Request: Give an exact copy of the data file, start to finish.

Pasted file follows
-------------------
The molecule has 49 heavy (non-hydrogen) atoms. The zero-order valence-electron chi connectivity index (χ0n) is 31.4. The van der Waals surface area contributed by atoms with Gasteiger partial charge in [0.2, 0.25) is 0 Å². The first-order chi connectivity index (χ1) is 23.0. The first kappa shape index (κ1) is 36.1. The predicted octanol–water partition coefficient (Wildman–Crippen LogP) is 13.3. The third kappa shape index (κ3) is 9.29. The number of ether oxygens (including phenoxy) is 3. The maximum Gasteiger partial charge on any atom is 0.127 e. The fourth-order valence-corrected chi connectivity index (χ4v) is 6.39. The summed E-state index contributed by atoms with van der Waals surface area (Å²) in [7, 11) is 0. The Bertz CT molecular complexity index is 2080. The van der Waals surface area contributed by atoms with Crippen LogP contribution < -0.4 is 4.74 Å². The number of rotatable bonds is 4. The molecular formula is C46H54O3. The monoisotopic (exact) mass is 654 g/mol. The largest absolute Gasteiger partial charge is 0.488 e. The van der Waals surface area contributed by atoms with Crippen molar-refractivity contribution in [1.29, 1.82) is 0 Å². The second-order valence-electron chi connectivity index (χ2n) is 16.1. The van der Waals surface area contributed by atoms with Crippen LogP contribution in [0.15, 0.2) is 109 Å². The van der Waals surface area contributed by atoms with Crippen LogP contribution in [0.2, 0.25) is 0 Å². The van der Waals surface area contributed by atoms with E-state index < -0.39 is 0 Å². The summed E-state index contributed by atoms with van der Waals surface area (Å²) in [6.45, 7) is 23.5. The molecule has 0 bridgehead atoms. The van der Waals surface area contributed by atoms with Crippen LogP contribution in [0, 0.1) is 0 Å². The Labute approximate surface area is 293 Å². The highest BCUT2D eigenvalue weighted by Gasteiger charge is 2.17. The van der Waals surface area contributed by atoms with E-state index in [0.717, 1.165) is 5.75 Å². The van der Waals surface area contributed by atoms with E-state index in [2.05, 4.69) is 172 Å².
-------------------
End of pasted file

The molecule has 49 heavy (non-hydrogen) atoms. The zero-order valence-electron chi connectivity index (χ0n) is 31.4. The van der Waals surface area contributed by atoms with Gasteiger partial charge in [0.2, 0.25) is 0 Å². The first-order chi connectivity index (χ1) is 23.0. The first kappa shape index (κ1) is 36.1. The predicted octanol–water partition coefficient (Wildman–Crippen LogP) is 13.3. The third kappa shape index (κ3) is 9.29. The number of ether oxygens (including phenoxy) is 3. The maximum Gasteiger partial charge on any atom is 0.127 e. The fourth-order valence-corrected chi connectivity index (χ4v) is 6.39. The summed E-state index contributed by atoms with van der Waals surface area (Å²) in [7, 11) is 0. The Bertz CT molecular complexity index is 2080. The van der Waals surface area contributed by atoms with Crippen LogP contribution < -0.4 is 4.74 Å². The number of rotatable bonds is 4. The molecular formula is C46H54O3. The monoisotopic (exact) mass is 654 g/mol. The largest absolute Gasteiger partial charge is 0.488 e. The van der Waals surface area contributed by atoms with Crippen molar-refractivity contribution in [1.29, 1.82) is 0 Å². The second-order valence-electron chi connectivity index (χ2n) is 16.1. The van der Waals surface area contributed by atoms with Crippen LogP contribution in [0.15, 0.2) is 109 Å². The van der Waals surface area contributed by atoms with Crippen LogP contribution in [0.2, 0.25) is 0 Å². The van der Waals surface area contributed by atoms with E-state index < -0.39 is 0 Å². The summed E-state index contributed by atoms with van der Waals surface area (Å²) in [6.45, 7) is 23.5. The molecule has 0 bridgehead atoms. The van der Waals surface area contributed by atoms with Crippen LogP contribution in [0, 0.1) is 0 Å². The Labute approximate surface area is 293 Å². The highest BCUT2D eigenvalue weighted by Gasteiger charge is 2.17. The van der Waals surface area contributed by atoms with E-state index in [0.717, 1.165) is 5.75 Å². The van der Waals surface area contributed by atoms with E-state index in [2.05, 4.69) is 172 Å².